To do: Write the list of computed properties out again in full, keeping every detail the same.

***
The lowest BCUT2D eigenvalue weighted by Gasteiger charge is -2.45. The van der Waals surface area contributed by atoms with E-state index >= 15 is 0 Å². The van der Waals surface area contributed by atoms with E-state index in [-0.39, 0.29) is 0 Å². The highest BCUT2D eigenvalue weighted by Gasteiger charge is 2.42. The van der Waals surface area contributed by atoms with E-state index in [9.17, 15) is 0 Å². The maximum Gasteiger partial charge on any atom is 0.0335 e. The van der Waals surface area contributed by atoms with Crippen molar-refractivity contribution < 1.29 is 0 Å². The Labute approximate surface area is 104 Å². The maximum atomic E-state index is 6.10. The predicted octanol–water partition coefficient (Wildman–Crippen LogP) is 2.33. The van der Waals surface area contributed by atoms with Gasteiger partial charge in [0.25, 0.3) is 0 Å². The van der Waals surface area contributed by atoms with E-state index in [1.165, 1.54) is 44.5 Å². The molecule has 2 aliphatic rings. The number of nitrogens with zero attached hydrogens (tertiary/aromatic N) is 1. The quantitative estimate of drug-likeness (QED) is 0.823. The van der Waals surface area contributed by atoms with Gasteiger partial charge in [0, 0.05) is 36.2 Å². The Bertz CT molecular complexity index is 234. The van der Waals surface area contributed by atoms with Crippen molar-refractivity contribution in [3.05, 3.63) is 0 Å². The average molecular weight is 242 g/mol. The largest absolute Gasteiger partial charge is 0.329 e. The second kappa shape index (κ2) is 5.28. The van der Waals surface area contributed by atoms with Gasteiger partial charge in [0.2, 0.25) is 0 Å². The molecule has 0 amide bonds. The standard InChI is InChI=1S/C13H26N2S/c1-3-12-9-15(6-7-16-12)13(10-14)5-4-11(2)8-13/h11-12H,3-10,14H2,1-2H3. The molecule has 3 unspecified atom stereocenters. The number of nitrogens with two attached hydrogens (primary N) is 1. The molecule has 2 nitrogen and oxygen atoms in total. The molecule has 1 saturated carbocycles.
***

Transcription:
The lowest BCUT2D eigenvalue weighted by Gasteiger charge is -2.45. The van der Waals surface area contributed by atoms with E-state index >= 15 is 0 Å². The van der Waals surface area contributed by atoms with E-state index in [-0.39, 0.29) is 0 Å². The highest BCUT2D eigenvalue weighted by Gasteiger charge is 2.42. The van der Waals surface area contributed by atoms with E-state index in [9.17, 15) is 0 Å². The maximum Gasteiger partial charge on any atom is 0.0335 e. The van der Waals surface area contributed by atoms with Crippen molar-refractivity contribution < 1.29 is 0 Å². The Labute approximate surface area is 104 Å². The maximum atomic E-state index is 6.10. The predicted octanol–water partition coefficient (Wildman–Crippen LogP) is 2.33. The van der Waals surface area contributed by atoms with Gasteiger partial charge in [0.25, 0.3) is 0 Å². The van der Waals surface area contributed by atoms with E-state index in [1.165, 1.54) is 44.5 Å². The molecule has 2 aliphatic rings. The number of nitrogens with zero attached hydrogens (tertiary/aromatic N) is 1. The quantitative estimate of drug-likeness (QED) is 0.823. The van der Waals surface area contributed by atoms with Gasteiger partial charge in [0, 0.05) is 36.2 Å². The Bertz CT molecular complexity index is 234. The van der Waals surface area contributed by atoms with Crippen molar-refractivity contribution in [3.05, 3.63) is 0 Å². The average molecular weight is 242 g/mol. The largest absolute Gasteiger partial charge is 0.329 e. The second kappa shape index (κ2) is 5.28. The van der Waals surface area contributed by atoms with Gasteiger partial charge in [0.2, 0.25) is 0 Å². The molecule has 0 amide bonds. The standard InChI is InChI=1S/C13H26N2S/c1-3-12-9-15(6-7-16-12)13(10-14)5-4-11(2)8-13/h11-12H,3-10,14H2,1-2H3. The molecule has 3 unspecified atom stereocenters. The number of nitrogens with two attached hydrogens (primary N) is 1. The molecule has 2 nitrogen and oxygen atoms in total. The molecule has 1 saturated carbocycles.